In all the conventional ways Sandra is just a single mom doing her best to make ends meet after her husband left her while still providing the nurturing and stimulating environment her growing child needs. The only difference is that her son Trevor is actually a chimpanzee and the older he gets, the more precarious their position in the town becomes.
This quirky script from Los Angeles’s Nick Jones plays upon misunderstanding to illuminate the many similarities between humans and primates with some tongue-in-cheek jabs at the entertainment industry. Sandra (Di Adams) is a typical American woman with the unusual exception that she has been raising a chimpanzee named Trevor (Jamie Oxenbould). In the past, Trevor was a performer who appeared in television commercials with dreams of the big time: showing off his talents in animal variety shows. But the years have not been kind and he is growing to feel cooped-up in Sandra’s house, terrorising the neighbours with his driving and generally making himself unwelcome in the community.
The play operates through a doubled lens through which the audience can understand both Trevor’s inner monologue and the humans’ conversations, but these worlds are not mutually intelligible for those within them. It’s a structure that breeds miscommunication to humorous and dramatic effect, forming the catalyst for the key misunderstanding between Sandra and Trevor that leads to the downfall of their private haven. There is also the added intrigue of Trevor’s friends, another performing chimp making it big in Hollywood Oliver (Garth Holcombe) and the apple of Trevor’s eye, raunchy starlet Morgan Fairchild (Eloise Snape), who appear to him in invigorating daydreams that spur on his acting ambitions.
In the human world, a new neighbour (Ainslie McGlynn) is set on dismantling the guise of security Sandra has built for Trevor and thus she challenges the very foundations of Sandra’s fantasy, the world she has used to protect herself from pain, loneliness, and disappointment. Like so many people with pets or unusual companions, Sandra has invested her life in Trevor and when it all falls away, this is a story about love even, yes, between a human and the primate she takes care of.
Taking place entirely in Sandra’s house, realistically designed by Jonathan Hindmarsh, and Trevor’s imagination, the malaise of the chimp’s captivity becomes palpable, especially as Oxenbould runs around, throws things, and altogether maximises use of the entire space. Lighting design from Kelsey Lee adds glamour to Trevor’s musings and memories, particularly his friend Oliver’s high-flying stories, in showy splashes of blue and pink that contrast pitifully against linoleum and beige carpet.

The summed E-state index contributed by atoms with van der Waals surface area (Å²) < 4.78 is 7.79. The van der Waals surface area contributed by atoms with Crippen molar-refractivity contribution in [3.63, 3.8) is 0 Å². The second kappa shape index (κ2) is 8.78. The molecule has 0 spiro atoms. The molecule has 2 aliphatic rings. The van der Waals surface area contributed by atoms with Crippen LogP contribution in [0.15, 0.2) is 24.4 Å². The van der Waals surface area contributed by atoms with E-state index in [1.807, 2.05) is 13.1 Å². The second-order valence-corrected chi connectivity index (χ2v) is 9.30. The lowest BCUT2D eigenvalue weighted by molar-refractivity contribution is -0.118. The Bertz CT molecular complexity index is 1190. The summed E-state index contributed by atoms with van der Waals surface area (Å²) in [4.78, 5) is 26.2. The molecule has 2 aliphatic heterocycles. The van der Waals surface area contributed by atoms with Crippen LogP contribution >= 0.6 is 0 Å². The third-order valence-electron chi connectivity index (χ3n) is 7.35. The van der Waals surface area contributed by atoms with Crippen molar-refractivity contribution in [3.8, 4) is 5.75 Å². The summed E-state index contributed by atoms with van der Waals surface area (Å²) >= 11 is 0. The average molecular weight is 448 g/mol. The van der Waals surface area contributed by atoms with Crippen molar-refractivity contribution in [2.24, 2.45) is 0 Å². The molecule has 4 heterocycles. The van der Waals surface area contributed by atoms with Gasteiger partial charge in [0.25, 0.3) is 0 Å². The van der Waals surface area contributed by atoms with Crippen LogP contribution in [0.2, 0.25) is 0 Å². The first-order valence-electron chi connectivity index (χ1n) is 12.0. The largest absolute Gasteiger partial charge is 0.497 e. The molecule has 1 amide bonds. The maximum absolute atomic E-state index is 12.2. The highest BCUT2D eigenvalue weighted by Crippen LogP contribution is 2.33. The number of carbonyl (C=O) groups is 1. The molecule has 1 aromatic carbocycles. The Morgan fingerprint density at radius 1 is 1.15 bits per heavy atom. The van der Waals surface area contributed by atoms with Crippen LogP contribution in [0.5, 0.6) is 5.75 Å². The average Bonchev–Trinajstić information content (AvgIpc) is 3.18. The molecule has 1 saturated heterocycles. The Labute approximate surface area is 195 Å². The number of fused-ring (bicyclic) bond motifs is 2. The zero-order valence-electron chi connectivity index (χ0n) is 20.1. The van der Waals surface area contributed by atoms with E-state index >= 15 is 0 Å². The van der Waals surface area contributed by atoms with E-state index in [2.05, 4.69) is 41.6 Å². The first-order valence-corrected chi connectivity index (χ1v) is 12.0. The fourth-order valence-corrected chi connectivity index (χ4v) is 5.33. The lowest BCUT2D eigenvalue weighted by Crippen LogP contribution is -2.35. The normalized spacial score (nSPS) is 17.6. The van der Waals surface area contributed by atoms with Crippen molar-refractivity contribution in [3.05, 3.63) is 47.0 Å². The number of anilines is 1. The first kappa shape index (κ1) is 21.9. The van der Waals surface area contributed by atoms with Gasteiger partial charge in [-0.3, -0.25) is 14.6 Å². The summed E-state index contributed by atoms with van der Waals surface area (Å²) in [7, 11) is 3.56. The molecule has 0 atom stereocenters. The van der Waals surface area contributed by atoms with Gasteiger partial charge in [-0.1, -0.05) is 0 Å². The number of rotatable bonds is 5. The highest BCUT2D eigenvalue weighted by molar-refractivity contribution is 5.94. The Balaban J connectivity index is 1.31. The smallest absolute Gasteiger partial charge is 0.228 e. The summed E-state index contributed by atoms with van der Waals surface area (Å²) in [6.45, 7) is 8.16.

Direction from Shaun Rennie ramps up the rambunctiousness and wildness of this production to the likeness of a sitcom predicated on a silly secret like Mork & Mindy or 3rd Rock from the Sun. At the same time, there is a delicacy to balancing the great physical humour with the more poignant underlying messages between Sandra and Trevor. Adams is touching in the depth she lends Sandra’s desperation and her miserable attempts to wretch control of the situation and her spiralling life. Her pleading with the authorities and the extreme measures she takes demonstrate a compassionate commitment that forms the backbone of this story.
Of course, Oxenbould is the star of the show in his extraordinary portrayal of Trevor. From the physicality to the charming and bright characterisation, the actualisation foregrounds Oxenbould’s deft talent. He’s a character that absolutely sparkles in both novelty and delight even while weighing the frustration and dispiriting experience of boredom as a caged animal.
This portrait proposes a convincing argument for the similarities between humans and primates, or animals more generally, and directly challenges what the quantifiable differences are. However, in the climactic crucial misunderstanding, the gulf between Sandra and Trevor looms large and seems to swallow both sympathy and cynicism in an unsettled conclusion. It’s a discomforting articulation of the real world relationship between humans and animals as our impact on their habitat and lives creeps ever closer to irreversibility.
Trevor is running at Kings Cross Theatre from June 14th – July 6th